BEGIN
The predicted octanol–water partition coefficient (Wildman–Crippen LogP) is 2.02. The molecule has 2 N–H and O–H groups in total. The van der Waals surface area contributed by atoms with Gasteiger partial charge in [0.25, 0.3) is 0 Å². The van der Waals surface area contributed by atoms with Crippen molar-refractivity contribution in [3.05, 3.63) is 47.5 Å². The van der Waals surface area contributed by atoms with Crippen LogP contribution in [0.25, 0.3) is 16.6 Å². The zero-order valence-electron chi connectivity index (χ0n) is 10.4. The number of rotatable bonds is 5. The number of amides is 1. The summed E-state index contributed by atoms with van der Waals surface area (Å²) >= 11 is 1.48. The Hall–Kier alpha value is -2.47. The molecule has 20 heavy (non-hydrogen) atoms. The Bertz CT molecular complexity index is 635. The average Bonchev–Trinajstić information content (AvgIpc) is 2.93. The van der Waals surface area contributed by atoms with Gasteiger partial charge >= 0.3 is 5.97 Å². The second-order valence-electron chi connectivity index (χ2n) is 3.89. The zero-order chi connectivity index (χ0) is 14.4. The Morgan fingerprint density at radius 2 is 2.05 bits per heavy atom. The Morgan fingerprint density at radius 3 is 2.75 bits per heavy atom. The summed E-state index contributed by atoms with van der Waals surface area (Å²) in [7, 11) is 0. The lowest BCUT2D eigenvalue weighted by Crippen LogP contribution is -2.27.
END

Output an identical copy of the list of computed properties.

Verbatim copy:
The predicted octanol–water partition coefficient (Wildman–Crippen LogP) is 2.02. The molecule has 2 N–H and O–H groups in total. The van der Waals surface area contributed by atoms with Gasteiger partial charge in [0.25, 0.3) is 0 Å². The van der Waals surface area contributed by atoms with Crippen molar-refractivity contribution in [3.05, 3.63) is 47.5 Å². The van der Waals surface area contributed by atoms with Crippen LogP contribution in [0.25, 0.3) is 16.6 Å². The zero-order valence-electron chi connectivity index (χ0n) is 10.4. The number of rotatable bonds is 5. The number of amides is 1. The summed E-state index contributed by atoms with van der Waals surface area (Å²) >= 11 is 1.48. The Hall–Kier alpha value is -2.47. The molecule has 20 heavy (non-hydrogen) atoms. The Bertz CT molecular complexity index is 635. The average Bonchev–Trinajstić information content (AvgIpc) is 2.93. The van der Waals surface area contributed by atoms with Gasteiger partial charge >= 0.3 is 5.97 Å². The second-order valence-electron chi connectivity index (χ2n) is 3.89. The zero-order chi connectivity index (χ0) is 14.4. The Morgan fingerprint density at radius 2 is 2.05 bits per heavy atom. The Morgan fingerprint density at radius 3 is 2.75 bits per heavy atom. The summed E-state index contributed by atoms with van der Waals surface area (Å²) in [7, 11) is 0. The lowest BCUT2D eigenvalue weighted by Crippen LogP contribution is -2.27.